Yes you can use this code .. but it will be better to develop your own code .. as you can do this without using graphics(GDI+).
Just create a table from the datagrid (Generate DataTable) and use it
I created a master page and put a treeview control in there on the left side table layout want to use the right side for different pages.
but the problem is i have a textbox and search button above the treeview and the treeview is loaded depending on what search string you type in. then i can click on a treenode and click a button on the top menu called addSubTreeNode - the right content panel should have a few text boxes for adding details of this TreeNode - but when i do this the treeview disappears - i want it to stay how it was on the mainpage.aspx - even when i goto this new addsubtreenode.aspx for adding a subTreeNode. (sort of like if i had frames and the treeview page remained the same - i want it to be in the same state as it was on mainpage.aspx when i natigate to addsubtreenode.aspx) (both these aspx pages are derieved from the master page and the treenode code is on the masterpage)
I ran into this problem for the first time since I was working with .Net framework. You can't get (directly) to the query string of the page if your aspx is contained into a frame. It's possible to get it though the UrlRefferer object and to parse out the string.
I have a C# library created under VS2003 and stored in VSS. I now would like to create a version of that library targeted for the APS.NET 2.0 runtime under VS2005 but I am unable to figure out how to set things up so I can use one codebase stored in VSS. Does anyone have a suggestion on how best to maintain one body of code but compile two separate versions?
Thanks for the reply. I haven't found any way yet either to share teh code between teh two solutions. But I DID find one interesting hack that will allow VS2005 to compile to 1.1 so you could in effect use the same solution to compile versions of both. For those that are interested, here's the URL:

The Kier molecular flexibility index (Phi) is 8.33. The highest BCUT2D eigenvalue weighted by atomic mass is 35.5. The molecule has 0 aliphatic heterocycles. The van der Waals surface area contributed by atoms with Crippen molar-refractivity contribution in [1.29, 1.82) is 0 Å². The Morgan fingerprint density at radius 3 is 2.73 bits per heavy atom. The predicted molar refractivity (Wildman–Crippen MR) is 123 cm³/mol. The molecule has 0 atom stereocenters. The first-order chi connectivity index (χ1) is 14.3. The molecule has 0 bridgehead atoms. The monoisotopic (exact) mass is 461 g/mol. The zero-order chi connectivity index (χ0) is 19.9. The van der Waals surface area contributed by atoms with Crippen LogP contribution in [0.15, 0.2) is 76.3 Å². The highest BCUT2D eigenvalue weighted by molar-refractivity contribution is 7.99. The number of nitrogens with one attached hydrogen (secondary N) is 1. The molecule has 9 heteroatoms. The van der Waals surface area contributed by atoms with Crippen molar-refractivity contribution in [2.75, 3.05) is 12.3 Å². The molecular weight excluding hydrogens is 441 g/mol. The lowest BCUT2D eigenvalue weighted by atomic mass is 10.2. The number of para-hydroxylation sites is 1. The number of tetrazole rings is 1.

so i also wired up the Click event of the buttons in my control as a failsafe, but they never fire. can anyone please help with this.
the control is huge, so i will try and post the relevant code below.
the control is a message box and i only need to be concerned with the button click events.
protectedoverridevoid OnInit(EventArgs e)
this.GetType(), "DragScript", Page.ClientScript.GetWebResourceUrl(this.GetType(),
foreach (Button button in Buttons)
button.Attributes["onclick"] = Page.ClientScript.GetPostBackEventReference(this, button.Text);
button.Click += new EventHandler(Button_Click);
#region ButtonClicked event
protectedvoid Button_Click(object sender, EventArgs e)
publicdelegatevoid ButtonClickedHandler(MessageBox sender, ButtonClickedArgs e);
Description("Fired when a button is clicked within the Message Box"),
publicevent ButtonClickedHandler ButtonClicked;
///<summary>/// Fires the MessageBoxButtonClicked event
///</summary>protectedvoid OnButtonClicked(ButtonClickedArgs e)
if (ButtonClicked != null)
// hide the message boxthis.Visible = false;
#region IPostBackEventHandler Members
publicvoid RaisePostBackEvent(string eventArgument)
bool found = false;
Button button = null;
int i = 0;
while (i < Buttons.Count && !found)
Button b = Buttons[i];
if (b.Text == eventArgument)
found = true;
button = b;
if (button != null)
How do you add the child buttons stored in the Buttons collection? Do they get declared between the opening and closing tags of the custom control in the web page? or do you dynamically declare somewhere else?
The first case does not work as you add the dynamic button in the Render method which occurs after the postback event is processed in the control life cycle, so the event hanler does not execute. In the second case, you use the CreateChildControls method to add the child control, and this method makes sure that the child button is added to the control hierarchy before the postback event is processed, so it works. Generally speaking, you need to make sure that the child control is added to the parent (more general, the control hierarchy) and the handler is wired up to the event before the event is processed in order to make it run properly.
Last Visit: 31-Dec-99 18:00 Last Update: 23-Sep-23 5:11